Edit - Consider an homogeneous bar of length $L$ and mass $M$. This bar can rotate on a horizontal plane with no friction around a point $A$. The distance between $A$ and the center $O$ of the bar is $a$. Since we are on a plane, the gravity is not working.
Suppose that this bar is rotating with constant angular velocity $\omega_0$.
Moreover, suppose that this bar hits a mass $m$ in a point $B$. The distance between $B$ and the center $O$ is $b$. Regardless the nature of the collision (elastic or inelastic), I was told that linear momentum is not conserved while angular momentum is.
The explanation I received is the following: during the collisions, an impulsive force arises on the fulcrum in $A$; this force is external and hence the linear momentum is not conserved, while the angular one is conserved since this impulsive force does not produce torque in $A$.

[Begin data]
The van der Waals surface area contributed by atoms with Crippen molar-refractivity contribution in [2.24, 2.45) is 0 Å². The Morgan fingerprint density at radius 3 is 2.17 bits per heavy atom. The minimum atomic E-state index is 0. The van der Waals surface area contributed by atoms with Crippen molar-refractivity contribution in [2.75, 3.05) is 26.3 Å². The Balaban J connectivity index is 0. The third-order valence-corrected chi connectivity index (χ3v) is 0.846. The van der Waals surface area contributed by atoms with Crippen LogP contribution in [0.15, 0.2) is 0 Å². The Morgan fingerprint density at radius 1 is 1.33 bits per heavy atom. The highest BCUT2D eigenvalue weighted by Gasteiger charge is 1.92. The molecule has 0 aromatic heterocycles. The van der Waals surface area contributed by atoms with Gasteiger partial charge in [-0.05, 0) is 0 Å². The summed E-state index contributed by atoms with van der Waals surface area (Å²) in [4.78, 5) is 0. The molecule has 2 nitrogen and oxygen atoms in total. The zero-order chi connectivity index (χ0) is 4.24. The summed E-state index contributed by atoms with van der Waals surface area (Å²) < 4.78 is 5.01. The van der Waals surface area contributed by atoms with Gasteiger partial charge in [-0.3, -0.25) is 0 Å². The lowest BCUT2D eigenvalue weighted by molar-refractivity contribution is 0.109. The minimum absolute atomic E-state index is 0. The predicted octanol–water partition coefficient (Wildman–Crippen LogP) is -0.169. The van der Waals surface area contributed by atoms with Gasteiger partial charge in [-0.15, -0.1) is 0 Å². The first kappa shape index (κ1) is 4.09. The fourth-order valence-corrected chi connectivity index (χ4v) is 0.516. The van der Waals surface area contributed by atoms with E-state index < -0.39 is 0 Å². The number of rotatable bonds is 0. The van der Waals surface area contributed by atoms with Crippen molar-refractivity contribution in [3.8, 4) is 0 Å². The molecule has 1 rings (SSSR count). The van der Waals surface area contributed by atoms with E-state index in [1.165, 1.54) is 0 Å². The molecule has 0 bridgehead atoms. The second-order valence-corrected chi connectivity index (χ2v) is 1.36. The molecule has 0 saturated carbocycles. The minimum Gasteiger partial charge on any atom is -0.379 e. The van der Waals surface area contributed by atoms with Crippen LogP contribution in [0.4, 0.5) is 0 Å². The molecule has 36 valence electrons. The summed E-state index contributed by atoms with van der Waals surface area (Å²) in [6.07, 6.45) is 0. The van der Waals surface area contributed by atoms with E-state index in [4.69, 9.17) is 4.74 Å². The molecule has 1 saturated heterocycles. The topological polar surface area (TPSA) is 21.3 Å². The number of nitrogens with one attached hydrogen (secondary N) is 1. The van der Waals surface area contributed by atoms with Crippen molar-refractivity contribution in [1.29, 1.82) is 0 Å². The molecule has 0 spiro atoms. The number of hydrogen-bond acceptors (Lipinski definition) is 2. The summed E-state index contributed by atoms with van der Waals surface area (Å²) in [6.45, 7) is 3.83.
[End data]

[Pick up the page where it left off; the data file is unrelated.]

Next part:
This explanation does not convince me totally.
I would like to figure out which are the forces that arises during the collisions. Moreover, I would like to know in which points they act.